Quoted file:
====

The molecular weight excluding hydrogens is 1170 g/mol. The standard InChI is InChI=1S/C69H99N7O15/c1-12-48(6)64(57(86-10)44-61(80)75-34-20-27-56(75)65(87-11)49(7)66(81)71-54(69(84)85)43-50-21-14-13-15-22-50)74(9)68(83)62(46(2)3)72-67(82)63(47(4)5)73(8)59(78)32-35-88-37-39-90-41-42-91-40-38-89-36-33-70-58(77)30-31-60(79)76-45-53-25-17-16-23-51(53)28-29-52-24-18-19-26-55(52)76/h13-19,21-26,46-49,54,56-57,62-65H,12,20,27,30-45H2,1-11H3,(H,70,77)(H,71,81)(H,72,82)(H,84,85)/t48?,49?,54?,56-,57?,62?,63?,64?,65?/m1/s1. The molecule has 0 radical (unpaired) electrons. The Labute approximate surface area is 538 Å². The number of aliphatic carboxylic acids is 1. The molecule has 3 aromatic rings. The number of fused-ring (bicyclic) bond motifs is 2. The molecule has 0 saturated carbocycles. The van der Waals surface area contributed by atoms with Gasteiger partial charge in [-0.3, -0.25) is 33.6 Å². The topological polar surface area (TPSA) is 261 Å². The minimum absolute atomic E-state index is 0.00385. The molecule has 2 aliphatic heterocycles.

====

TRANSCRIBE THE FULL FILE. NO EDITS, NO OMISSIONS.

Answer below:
The molecular weight excluding hydrogens is 1170 g/mol. The standard InChI is InChI=1S/C69H99N7O15/c1-12-48(6)64(57(86-10)44-61(80)75-34-20-27-56(75)65(87-11)49(7)66(81)71-54(69(84)85)43-50-21-14-13-15-22-50)74(9)68(83)62(46(2)3)72-67(82)63(47(4)5)73(8)59(78)32-35-88-37-39-90-41-42-91-40-38-89-36-33-70-58(77)30-31-60(79)76-45-53-25-17-16-23-51(53)28-29-52-24-18-19-26-55(52)76/h13-19,21-26,46-49,54,56-57,62-65H,12,20,27,30-45H2,1-11H3,(H,70,77)(H,71,81)(H,72,82)(H,84,85)/t48?,49?,54?,56-,57?,62?,63?,64?,65?/m1/s1. The molecule has 0 radical (unpaired) electrons. The Labute approximate surface area is 538 Å². The number of aliphatic carboxylic acids is 1. The molecule has 3 aromatic rings. The number of fused-ring (bicyclic) bond motifs is 2. The molecule has 0 saturated carbocycles. The van der Waals surface area contributed by atoms with Gasteiger partial charge in [-0.3, -0.25) is 33.6 Å². The topological polar surface area (TPSA) is 261 Å². The minimum absolute atomic E-state index is 0.00385. The molecule has 2 aliphatic heterocycles.